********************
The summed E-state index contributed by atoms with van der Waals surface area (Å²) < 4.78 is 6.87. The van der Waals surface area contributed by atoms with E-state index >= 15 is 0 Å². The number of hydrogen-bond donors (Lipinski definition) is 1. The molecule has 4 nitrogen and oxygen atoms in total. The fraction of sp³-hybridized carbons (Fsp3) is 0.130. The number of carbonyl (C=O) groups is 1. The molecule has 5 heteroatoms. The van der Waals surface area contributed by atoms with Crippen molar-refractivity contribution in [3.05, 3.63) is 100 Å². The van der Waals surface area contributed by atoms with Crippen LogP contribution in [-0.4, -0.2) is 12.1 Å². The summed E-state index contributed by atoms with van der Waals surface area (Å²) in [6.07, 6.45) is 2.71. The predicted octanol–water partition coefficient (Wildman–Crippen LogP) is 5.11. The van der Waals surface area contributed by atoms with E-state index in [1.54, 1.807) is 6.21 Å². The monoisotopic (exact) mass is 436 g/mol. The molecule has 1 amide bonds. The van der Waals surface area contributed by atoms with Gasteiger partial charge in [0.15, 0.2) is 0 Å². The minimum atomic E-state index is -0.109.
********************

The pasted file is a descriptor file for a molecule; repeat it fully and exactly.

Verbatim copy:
The summed E-state index contributed by atoms with van der Waals surface area (Å²) < 4.78 is 6.87. The van der Waals surface area contributed by atoms with E-state index >= 15 is 0 Å². The number of hydrogen-bond donors (Lipinski definition) is 1. The molecule has 4 nitrogen and oxygen atoms in total. The fraction of sp³-hybridized carbons (Fsp3) is 0.130. The number of carbonyl (C=O) groups is 1. The molecule has 5 heteroatoms. The van der Waals surface area contributed by atoms with Crippen molar-refractivity contribution in [3.05, 3.63) is 100 Å². The van der Waals surface area contributed by atoms with Crippen LogP contribution in [-0.4, -0.2) is 12.1 Å². The summed E-state index contributed by atoms with van der Waals surface area (Å²) in [6.07, 6.45) is 2.71. The predicted octanol–water partition coefficient (Wildman–Crippen LogP) is 5.11. The van der Waals surface area contributed by atoms with E-state index in [1.54, 1.807) is 6.21 Å². The monoisotopic (exact) mass is 436 g/mol. The molecule has 1 amide bonds. The van der Waals surface area contributed by atoms with Gasteiger partial charge in [0.15, 0.2) is 0 Å². The minimum atomic E-state index is -0.109.